Ice–albedo feedback

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Diagram of ice–albedo feedback. Ice reflects more light back into space, whereas land and water absorb more of the sunlight.

Ice–albedo feedback is a positive feedback climate process where a change in the area of ice caps, glaciers, and sea ice alters the albedo and surface temperature of a planet. Ice is very reflective, therefore some of the solar energy is reflected back to space. Ice–albedo feedback plays an important role in global climate change.[1] For instance, at higher latitudes, warmer temperatures melt the ice sheets.[2] However, if warm temperatures decrease the ice cover and the area is replaced by water or land, the albedo would decrease. This increases the amount of solar energy absorbed, leading to more warming.[3] The effect has mostly been discussed in terms of the recent trend of declining Arctic sea ice.[4] The change in albedo acts to reinforce the initial alteration in ice area leading to more warming. Warming tends to decrease ice cover and hence decrease the albedo, increasing the amount of solar energy absorbed and leading to more warming. In the geologically recent past, the ice–albedo positive feedback has played a major role in the advances and retreats of the Pleistocene (~2.6 Ma to ~10 ka ago) ice sheets.[5] Inversely, cooler temperatures increase ice, which increases albedo, leading to more cooling.


Albedo change in Greenland

Snow– and ice–albedo feedback tend to amplify regional warming due to anthropogenic climate change. Due to this amplification, the cryosphere is sometimes called the "natural thermometer" of Earth because changes in each of its components have long lasting effects on the systems (biological, physical and social) of Earth.[6] Internal feedback processes may also potentially occur. As land ice melts and causes eustatic sea level rise, it can also potentially induce earthquakes[7] as a result of post-glacial rebound, which further disrupts glaciers and ice shelves. If sea-ice retreats in the Arctic, the albedo of the sea will be darker which results in more warming. Similarly, if the Greenland or Antarctic land ice retreats, the darker underlying land is exposed[8] and more solar radiation is absorbed.

Snowball Earth[edit]

The runaway ice–albedo feedback was also important for the Snowball Earth. Geological evidence show glaciers near the equator,[9] and models have suggested the ice–albedo feedback played a role. As more ice formed, more of the incoming solar radiation was reflected back into space, causing temperatures on Earth to drop. Whether the Earth was a complete solid snowball (completely frozen over), or a slush ball with a thin equatorial band of water still remains debated,[10] but the ice–albedo feedback mechanism remains important for both cases.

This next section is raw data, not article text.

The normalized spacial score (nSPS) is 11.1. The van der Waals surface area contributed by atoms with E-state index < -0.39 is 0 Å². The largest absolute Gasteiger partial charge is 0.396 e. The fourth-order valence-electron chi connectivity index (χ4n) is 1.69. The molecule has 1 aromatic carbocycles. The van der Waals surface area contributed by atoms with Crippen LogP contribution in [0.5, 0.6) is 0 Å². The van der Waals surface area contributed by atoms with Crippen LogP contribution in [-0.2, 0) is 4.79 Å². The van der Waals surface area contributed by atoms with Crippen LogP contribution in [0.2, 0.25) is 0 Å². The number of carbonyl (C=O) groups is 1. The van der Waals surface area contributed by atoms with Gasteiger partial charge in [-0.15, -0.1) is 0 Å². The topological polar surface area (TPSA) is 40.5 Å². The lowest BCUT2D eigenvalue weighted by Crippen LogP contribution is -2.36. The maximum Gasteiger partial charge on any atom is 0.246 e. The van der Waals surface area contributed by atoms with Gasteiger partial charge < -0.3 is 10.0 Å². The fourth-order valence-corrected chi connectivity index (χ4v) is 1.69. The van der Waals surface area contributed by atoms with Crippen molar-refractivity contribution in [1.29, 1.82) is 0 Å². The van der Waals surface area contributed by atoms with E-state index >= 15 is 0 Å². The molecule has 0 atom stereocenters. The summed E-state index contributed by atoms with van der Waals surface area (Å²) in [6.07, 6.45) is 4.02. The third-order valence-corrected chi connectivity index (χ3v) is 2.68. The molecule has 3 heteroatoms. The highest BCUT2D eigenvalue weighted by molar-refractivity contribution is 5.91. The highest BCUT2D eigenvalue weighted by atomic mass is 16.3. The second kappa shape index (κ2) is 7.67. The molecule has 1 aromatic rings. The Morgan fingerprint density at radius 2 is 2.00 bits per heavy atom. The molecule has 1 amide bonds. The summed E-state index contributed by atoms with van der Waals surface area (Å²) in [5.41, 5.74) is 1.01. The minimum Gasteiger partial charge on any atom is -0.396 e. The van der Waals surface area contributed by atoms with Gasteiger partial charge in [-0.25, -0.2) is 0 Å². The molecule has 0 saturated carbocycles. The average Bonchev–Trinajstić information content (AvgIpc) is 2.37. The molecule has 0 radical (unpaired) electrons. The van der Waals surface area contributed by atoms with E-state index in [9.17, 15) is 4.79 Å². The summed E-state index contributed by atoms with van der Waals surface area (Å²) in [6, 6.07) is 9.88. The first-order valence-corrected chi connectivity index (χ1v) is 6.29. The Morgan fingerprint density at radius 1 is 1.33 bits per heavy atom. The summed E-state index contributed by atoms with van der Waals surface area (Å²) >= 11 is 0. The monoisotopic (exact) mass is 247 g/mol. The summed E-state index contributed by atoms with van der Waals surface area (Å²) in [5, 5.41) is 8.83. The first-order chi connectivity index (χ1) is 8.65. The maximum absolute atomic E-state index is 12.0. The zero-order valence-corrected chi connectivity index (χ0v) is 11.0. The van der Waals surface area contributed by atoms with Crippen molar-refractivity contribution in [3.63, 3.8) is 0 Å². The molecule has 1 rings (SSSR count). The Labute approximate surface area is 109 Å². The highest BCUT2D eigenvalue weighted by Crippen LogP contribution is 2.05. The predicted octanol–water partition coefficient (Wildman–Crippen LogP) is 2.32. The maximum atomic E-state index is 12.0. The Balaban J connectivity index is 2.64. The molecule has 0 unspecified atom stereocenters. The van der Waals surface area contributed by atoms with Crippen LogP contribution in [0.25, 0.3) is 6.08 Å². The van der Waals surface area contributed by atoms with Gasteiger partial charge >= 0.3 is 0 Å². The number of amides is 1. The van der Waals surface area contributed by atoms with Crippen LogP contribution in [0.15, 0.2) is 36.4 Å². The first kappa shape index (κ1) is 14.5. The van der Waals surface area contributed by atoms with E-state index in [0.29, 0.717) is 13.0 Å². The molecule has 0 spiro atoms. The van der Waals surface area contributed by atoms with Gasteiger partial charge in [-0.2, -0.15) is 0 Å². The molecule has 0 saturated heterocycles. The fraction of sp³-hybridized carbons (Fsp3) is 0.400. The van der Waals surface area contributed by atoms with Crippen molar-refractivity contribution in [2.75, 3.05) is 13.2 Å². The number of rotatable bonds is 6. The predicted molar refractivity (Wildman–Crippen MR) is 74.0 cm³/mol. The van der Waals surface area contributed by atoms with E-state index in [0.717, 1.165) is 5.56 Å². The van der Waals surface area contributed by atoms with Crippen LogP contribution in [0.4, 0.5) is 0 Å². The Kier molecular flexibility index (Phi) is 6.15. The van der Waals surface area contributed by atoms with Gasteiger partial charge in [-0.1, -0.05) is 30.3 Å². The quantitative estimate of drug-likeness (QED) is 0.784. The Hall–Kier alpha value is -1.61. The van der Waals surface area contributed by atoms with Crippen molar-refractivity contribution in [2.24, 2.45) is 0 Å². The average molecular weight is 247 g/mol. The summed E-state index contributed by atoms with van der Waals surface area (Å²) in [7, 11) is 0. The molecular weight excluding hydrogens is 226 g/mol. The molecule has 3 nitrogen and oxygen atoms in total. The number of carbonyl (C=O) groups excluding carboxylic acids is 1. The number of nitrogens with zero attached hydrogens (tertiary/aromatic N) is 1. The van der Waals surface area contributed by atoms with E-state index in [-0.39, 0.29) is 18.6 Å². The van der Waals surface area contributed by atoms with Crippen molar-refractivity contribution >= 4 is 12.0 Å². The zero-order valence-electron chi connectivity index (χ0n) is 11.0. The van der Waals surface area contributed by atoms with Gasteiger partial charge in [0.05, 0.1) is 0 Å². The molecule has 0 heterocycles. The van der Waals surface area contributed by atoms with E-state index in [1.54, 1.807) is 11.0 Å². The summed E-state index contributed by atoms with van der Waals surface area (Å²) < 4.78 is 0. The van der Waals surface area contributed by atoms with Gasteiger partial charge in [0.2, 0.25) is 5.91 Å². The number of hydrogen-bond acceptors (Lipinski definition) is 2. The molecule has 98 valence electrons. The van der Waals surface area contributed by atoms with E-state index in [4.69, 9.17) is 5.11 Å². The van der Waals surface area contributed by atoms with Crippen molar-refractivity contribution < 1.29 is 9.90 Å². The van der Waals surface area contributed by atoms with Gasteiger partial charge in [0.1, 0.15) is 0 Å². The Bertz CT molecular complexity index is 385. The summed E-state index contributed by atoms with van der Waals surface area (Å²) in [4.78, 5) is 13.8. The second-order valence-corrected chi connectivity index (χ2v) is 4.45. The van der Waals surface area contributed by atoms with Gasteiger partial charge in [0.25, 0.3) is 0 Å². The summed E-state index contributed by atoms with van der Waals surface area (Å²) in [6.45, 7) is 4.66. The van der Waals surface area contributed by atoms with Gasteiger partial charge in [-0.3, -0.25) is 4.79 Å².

Ice–albedo feedback on exoplanets[edit]

On Earth, the climate is heavily influenced by interactions with solar radiation and feedback processes. One might expect exoplanets around other stars to also experience feedback processes caused by stellar radiation that affect the climate of the world. In modeling the climates of other planets, studies have shown that the ice–albedo feedback is much stronger on terrestrial planets that are orbiting stars (see: stellar classification) that have a high near-ultraviolet radiation.[11]

See also[edit]


  1. ^ Budyko, M. I. (1969-01-01). "The effect of solar radiation variations on the climate of the Earth". Tellus. 21 (5): 611–619. Bibcode:1969Tell...21..611B. doi:10.3402/tellusa.v21i5.10109. ISSN 0040-2826.
  2. ^ Schneider, Stephen H.; Dickinson, Robert E. (1974). "Climate modeling". Reviews of Geophysics. 12 (3): 447–493. Bibcode:1974RvGSP..12..447S. doi:10.1029/RG012i003p00447. ISSN 1944-9208.
  3. ^ Deser, C., J.E. Walsh, and M.S. Timlin (2000). "Arctic Sea Ice Variability in the Context of Recent Atmospheric Circulation Trends". J. Climate. 13 (3): 617–633. Bibcode:2000JCli...13..617D. CiteSeerX doi:10.1175/1520-0442(2000)013<0617:ASIVIT>2.0.CO;2.CS1 maint: multiple names: authors list (link)
  4. ^ Pistone, Kristina; Eisenman, Ian; Ramanathan, Veerabhadran (2019). "Radiative Heating of an Ice-Free Arctic Ocean". Geophysical Research Letters. 46 (13): 7474–7480. Bibcode:2019GeoRL..46.7474P. doi:10.1029/2019GL082914. ISSN 1944-8007.
  5. ^ Treut, H. Le; Hansen, J.; Raynaud, D.; Jouzel, J.; Lorius, C. (September 1990). "The ice-core record: climate sensitivity and future greenhouse warming". Nature. 347 (6289): 139–145. Bibcode:1990Natur.347..139L. doi:10.1038/347139a0. ISSN 1476-4687. S2CID 4331052.
  6. ^ "AR5 Climate Change 2013: The Physical Science Basis — IPCC". Retrieved 2019-06-12.
  7. ^ Wu, Patrick; Johnston, Paul (2000). "Can deglaciation trigger earthquakes in N. America?". Geophysical Research Letters. 27 (9): 1323–1326. Bibcode:2000GeoRL..27.1323W. doi:10.1029/1999GL011070. ISSN 1944-8007.
  8. ^ "AR5 Climate Change 2013: The Physical Science Basis — IPCC". Retrieved 2019-06-11.
  9. ^ Harland, W. B. (1964-05-01). "Critical evidence for a great infra-Cambrian glaciation". Geologische Rundschau. 54 (1): 45–61. Bibcode:1964GeoRu..54...45H. doi:10.1007/BF01821169. ISSN 1432-1149. S2CID 128676272.
  10. ^ "'Snowball Earth' Might Be Slushy". Astrobiology Magazine. 2015-08-03. Retrieved 2019-06-13.
  11. ^ Shields, Aomawa L.; Meadows, Victoria S.; Bitz, Cecilia M.; Pierrehumbert, Raymond T.; Joshi, Manoj M.; Robinson, Tyler D. (August 2013). "The Effect of Host Star Spectral Energy Distribution and Ice-Albedo Feedback on the Climate of Extrasolar Planets". Astrobiology. 13 (8): 715–739. arXiv:1305.6926. Bibcode:2013AsBio..13..715S. doi:10.1089/ast.2012.0961. ISSN 1531-1074. PMC 3746291. PMID 23855332.

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